I knew a lot about how the International Criminal Court, ICC, worked but was keen to see it in action because of its role in achieving justice for the people from my part of Africa, the Democratic Republic of Congo, DRC. The IWPR internship in The Hague offered me a great opportunity to observe it at first hand and to be part of the reporting.
After getting used to the trams - we don't have any in Goma - I went straight to the office and got a warm welcome from the staff. We then had a meeting to discuss my expectations during my stay. First I wanted to know how the ICC works and how trials are organised. I also wanted to meet ICC people for interviews that I could broadcast for the DRC audience.
The IWPR office in The Hague also covers the war crimes tribunal for former Yugoslavia, ICTY, and contributes to "Face à la justice", a radio programme widely heard in DRC as well as reporting on hearings of the case against accused Congolese militia leader Thomas Lubanga. The four reporters write about DRC, Uganda, Sudan and Central Africa Republic.
The staff have a system for monitoring the judicial processes in The Hague, but also have an eagle eye on the countries of the ICTY and ICC. The four journalists maintain good contacts with the prosecutors, the defence and victims' lawyers, as well as other members of courts who can provide information and they work very hard.
One of the reporters, Rachel Irwin, who daily covers Lubanga's trial, took me to the court and introduced me to the press room and Courtroom I where Lubanga's case is tried. Katy Glassborow helped me to get many contacts with the prosecutors, defence and victims' lawyers so that I could arrange interviews.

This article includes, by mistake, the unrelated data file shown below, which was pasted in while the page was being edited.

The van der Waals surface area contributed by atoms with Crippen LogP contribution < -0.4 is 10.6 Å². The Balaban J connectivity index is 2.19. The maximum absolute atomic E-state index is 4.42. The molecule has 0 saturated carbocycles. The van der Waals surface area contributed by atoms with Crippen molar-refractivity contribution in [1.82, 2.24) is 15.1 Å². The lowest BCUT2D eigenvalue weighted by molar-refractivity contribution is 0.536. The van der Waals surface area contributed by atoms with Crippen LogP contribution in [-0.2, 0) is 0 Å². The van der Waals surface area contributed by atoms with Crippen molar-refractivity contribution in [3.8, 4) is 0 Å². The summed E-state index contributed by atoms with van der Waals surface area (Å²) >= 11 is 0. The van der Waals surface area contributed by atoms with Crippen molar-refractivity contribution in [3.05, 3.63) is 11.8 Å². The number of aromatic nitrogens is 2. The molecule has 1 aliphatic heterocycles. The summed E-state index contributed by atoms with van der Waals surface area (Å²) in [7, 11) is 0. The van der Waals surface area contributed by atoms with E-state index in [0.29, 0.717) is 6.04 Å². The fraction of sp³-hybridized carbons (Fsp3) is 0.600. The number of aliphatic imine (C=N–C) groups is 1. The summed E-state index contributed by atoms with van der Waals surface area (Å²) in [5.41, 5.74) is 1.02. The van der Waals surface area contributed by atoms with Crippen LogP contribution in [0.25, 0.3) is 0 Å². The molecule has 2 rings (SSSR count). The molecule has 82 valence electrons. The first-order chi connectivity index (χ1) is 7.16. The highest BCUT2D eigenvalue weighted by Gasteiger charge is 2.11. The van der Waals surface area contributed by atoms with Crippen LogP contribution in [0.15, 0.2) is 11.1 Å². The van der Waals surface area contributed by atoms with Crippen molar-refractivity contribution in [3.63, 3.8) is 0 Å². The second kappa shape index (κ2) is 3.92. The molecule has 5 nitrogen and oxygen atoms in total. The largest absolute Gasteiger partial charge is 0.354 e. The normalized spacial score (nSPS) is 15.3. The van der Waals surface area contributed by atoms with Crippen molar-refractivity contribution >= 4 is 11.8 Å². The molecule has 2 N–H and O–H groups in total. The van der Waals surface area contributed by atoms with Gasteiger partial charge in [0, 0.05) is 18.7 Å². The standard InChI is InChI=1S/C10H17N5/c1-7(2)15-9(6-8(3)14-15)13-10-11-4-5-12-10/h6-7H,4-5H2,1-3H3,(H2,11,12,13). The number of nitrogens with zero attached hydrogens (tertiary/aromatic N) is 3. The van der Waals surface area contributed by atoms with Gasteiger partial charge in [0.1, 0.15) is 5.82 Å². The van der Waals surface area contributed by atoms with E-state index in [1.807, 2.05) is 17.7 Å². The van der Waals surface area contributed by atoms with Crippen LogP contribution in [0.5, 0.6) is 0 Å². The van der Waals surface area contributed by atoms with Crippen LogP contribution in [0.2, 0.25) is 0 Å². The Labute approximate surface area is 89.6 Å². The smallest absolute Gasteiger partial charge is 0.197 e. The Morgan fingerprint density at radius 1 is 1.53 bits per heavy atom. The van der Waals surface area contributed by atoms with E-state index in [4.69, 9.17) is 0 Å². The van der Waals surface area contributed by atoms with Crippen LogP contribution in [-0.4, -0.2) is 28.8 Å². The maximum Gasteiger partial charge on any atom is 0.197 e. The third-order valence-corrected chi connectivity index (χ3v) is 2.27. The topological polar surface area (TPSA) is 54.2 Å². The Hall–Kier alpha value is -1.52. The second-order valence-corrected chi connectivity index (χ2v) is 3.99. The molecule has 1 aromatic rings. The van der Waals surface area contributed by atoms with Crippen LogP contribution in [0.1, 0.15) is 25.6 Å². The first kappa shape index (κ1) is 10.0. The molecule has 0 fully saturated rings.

The big ICC press room, equipped with computers, internet and a TV screen, was empty apart from Rachel and me and one other person. I did not understand why media are not interested in telling the world what is happening at the court. IWPR staff told me that the others come when there is a big event. They said that major news agencies are represented at the ICC as well as at ICTY.
I realised that ICC is really a huge machine. It is big building, with three hearing rooms and many offices. Every day there are hearings, except Monday and weekends. People in DRC do not realise this. They think that apart from the days when media report on important events at the court, the rest of the time is free. I personally thought this should be made clear so that people can understand that trials take a long time.
From the office in The Hague, I called partner radio stations in DRC, Rwanda and Burundi almost every day to discuss ICC activities and to work out story angles with them. I hope these will turn into permanent contacts with the radio stations. The internet makes sending the stories easy.
I learned to specialise in issues of justice. This is quite different from DRC, where journalists' work is spread across too many fields and, in the end, reporters remain amateurs. At IWPR, all the tools are available to enable us to do our work well.
During a session of the Lubanga trial, many people serving in the Congolese army were cited in witness testimony on the ethnic conflicts that raged in the Ituri region of DRC during 2002 and 2003. This matches what we heard on the ground.
I also noticed that many researchers, lawyers and students are attending the trial. This suggests that the work of ICC and the case of Congo will be part of courses in universities around the world and be used in academic publications.
During my, IWPR gave me many opportunities to improve my skills by attending conferences and debates. I took part in a panel called "Is support for the ICC wavering in Africa?" and attended an evening debate on "The End of Impunity, The future of International Criminal Justice".
Such meetings and panels are very important for me since we have to develop advocacy at the local level, as well as the international level so that my country can learn from past mistakes.
IWPR trainee Jacques Kahorha,24 June 2009